– the novelty of having provisions contrary to the law currently in force announced by members of the Synod and not by the Pope – even if he obviously consents. But Pope Francis is not very scrupulous when it comes to laws, even those of the conciliar Church; clearly, it was necessary to ‘act fast’.

– We should also note the oddity of having lay people vote in an assembly of bishops: is this still a “Synod of Bishops”?

– Finally, it should be noted that the proportion of new voters (21%) is not insignificant in an assembly that can adopt its final document by a two-thirds majority.

In addition, the Synod is mixed: 50% of the laity will be women. Many young people have also been invited 1.

All these people, no doubt hand-picked, are supposed to represent the Christian people. There is room for doubt.

3.A consultative body transformed into a governing body

It should be borne in mind that the Apostolic Constitution Episcopalis communio of September 15, 2018, restructured the Synod of Bishops.

It considerably increases the role and competences of the Secretary General of the Synod, who becomes the real driving force behind synodal activity by mandate and under the direct guidance of the Supreme Pontiff, who is no longer content to receive synodal work passively, as has been the case until now, but actively promotes, coordinates and directs it.

This raises the question of whether the Synod of Bishops remains a merely consultative body for the Pope, or whether it has become an organ of government, independent of the Curia 2.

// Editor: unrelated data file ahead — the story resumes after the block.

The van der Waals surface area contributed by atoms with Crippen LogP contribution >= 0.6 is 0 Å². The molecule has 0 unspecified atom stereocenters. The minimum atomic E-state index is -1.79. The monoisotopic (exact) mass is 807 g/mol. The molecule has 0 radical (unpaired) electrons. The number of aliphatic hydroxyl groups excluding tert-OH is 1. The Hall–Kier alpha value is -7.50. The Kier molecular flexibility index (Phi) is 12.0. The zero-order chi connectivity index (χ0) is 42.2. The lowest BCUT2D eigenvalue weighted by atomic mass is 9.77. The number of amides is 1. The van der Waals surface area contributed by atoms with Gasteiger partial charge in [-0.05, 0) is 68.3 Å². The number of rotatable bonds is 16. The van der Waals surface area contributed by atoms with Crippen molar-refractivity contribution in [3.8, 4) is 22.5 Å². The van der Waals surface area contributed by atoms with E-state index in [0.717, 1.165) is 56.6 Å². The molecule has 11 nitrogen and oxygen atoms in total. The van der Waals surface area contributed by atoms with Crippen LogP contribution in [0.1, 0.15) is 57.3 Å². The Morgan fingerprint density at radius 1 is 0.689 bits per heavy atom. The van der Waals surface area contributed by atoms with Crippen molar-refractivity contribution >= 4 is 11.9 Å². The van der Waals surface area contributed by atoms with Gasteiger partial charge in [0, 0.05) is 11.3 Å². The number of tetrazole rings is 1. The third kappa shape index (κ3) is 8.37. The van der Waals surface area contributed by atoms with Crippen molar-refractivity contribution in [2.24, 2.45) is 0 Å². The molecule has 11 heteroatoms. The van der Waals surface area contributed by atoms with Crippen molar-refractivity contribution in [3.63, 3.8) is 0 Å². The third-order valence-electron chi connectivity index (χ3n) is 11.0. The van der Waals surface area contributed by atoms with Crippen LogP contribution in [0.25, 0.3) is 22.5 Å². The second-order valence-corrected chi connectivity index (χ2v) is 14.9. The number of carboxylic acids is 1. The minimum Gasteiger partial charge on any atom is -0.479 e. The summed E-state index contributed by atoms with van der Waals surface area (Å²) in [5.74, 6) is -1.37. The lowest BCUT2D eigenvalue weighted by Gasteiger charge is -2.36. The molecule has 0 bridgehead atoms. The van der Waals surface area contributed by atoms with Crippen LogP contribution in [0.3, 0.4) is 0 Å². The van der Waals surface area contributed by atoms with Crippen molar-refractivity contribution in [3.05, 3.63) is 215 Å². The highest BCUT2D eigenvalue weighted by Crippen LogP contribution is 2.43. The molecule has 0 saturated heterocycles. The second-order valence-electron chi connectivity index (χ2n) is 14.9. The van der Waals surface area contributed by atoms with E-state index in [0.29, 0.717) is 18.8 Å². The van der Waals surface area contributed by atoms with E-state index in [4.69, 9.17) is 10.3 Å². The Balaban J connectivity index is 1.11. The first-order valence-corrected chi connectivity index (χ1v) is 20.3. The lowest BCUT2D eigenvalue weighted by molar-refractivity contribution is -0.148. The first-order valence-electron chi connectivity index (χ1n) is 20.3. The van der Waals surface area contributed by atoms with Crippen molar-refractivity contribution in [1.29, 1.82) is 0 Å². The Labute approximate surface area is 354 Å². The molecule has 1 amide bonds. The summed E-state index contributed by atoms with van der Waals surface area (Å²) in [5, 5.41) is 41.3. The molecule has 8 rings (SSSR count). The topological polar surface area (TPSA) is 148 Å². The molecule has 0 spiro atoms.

2. The Revolution in Progress

On June 20, 2023, the Vatican presented the Instrumentum laboris – working instrument – a preparatory document for a “Synod on Synodality”, which is due to bring together 364 participants in Rome from October 4 to 29, 2023.

The document was drawn up on the basis of diocesan synods organized around the world over the last two years to consult the “people of God” on their wishes regarding the life of the Church. Summaries have been drawn up for each country and then for each continent.

So much time, energy and money wasted on talking, and this will continue for almost a month at the Vatican (think of the money it costs: travel from abroad, meals, accommodation). Meanwhile, souls are falling into Hell through ignorance of the truths that need to be believed in order to be saved.

  1. Destruction of authority

The central question posed by the Instrumentum laboris, which is present in numerous technical sheets, is: “Who decides in the Church, and how?”

The document raises the following question:

Is authority a form of power derived from models offered by the world, or is it a genuine service? […] The continental assemblies have denounced the phenomena of appropriation of power and decision-making processes that have led to the various forms of abuse – sexual, financial, spiritual and of power – that have come to light in the Church in recent decades. Is responsibility for dealing with abuse individual or systemic?

The document suggests that responsibility for “abuse” may lie with the system itself, i.e. the way in which the exercise of authority has been organised in the Church up to the present day. We can see the direction in which the Instrumentum laboris intends to steer the debate.

We will therefore have to discuss: